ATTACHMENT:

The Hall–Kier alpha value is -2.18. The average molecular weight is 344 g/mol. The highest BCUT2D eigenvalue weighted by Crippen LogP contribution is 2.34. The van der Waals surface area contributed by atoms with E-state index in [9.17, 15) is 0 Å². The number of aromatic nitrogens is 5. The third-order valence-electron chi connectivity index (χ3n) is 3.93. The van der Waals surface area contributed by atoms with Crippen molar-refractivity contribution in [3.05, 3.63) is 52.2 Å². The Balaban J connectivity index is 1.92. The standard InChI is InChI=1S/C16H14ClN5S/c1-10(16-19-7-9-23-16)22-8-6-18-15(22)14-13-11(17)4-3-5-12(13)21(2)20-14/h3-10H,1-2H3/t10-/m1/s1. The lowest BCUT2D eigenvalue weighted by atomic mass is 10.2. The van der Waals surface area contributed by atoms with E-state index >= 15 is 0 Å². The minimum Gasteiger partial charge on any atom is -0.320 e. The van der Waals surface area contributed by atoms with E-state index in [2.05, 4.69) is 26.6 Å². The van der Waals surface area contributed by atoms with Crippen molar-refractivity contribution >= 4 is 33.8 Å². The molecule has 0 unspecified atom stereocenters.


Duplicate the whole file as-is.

The Hall–Kier alpha value is -2.18. The average molecular weight is 344 g/mol. The highest BCUT2D eigenvalue weighted by Crippen LogP contribution is 2.34. The van der Waals surface area contributed by atoms with E-state index in [9.17, 15) is 0 Å². The number of aromatic nitrogens is 5. The third-order valence-electron chi connectivity index (χ3n) is 3.93. The van der Waals surface area contributed by atoms with Crippen molar-refractivity contribution in [3.05, 3.63) is 52.2 Å². The Balaban J connectivity index is 1.92. The standard InChI is InChI=1S/C16H14ClN5S/c1-10(16-19-7-9-23-16)22-8-6-18-15(22)14-13-11(17)4-3-5-12(13)21(2)20-14/h3-10H,1-2H3/t10-/m1/s1. The lowest BCUT2D eigenvalue weighted by atomic mass is 10.2. The van der Waals surface area contributed by atoms with E-state index >= 15 is 0 Å². The minimum Gasteiger partial charge on any atom is -0.320 e. The van der Waals surface area contributed by atoms with E-state index in [2.05, 4.69) is 26.6 Å². The van der Waals surface area contributed by atoms with Crippen molar-refractivity contribution >= 4 is 33.8 Å². The molecule has 0 unspecified atom stereocenters.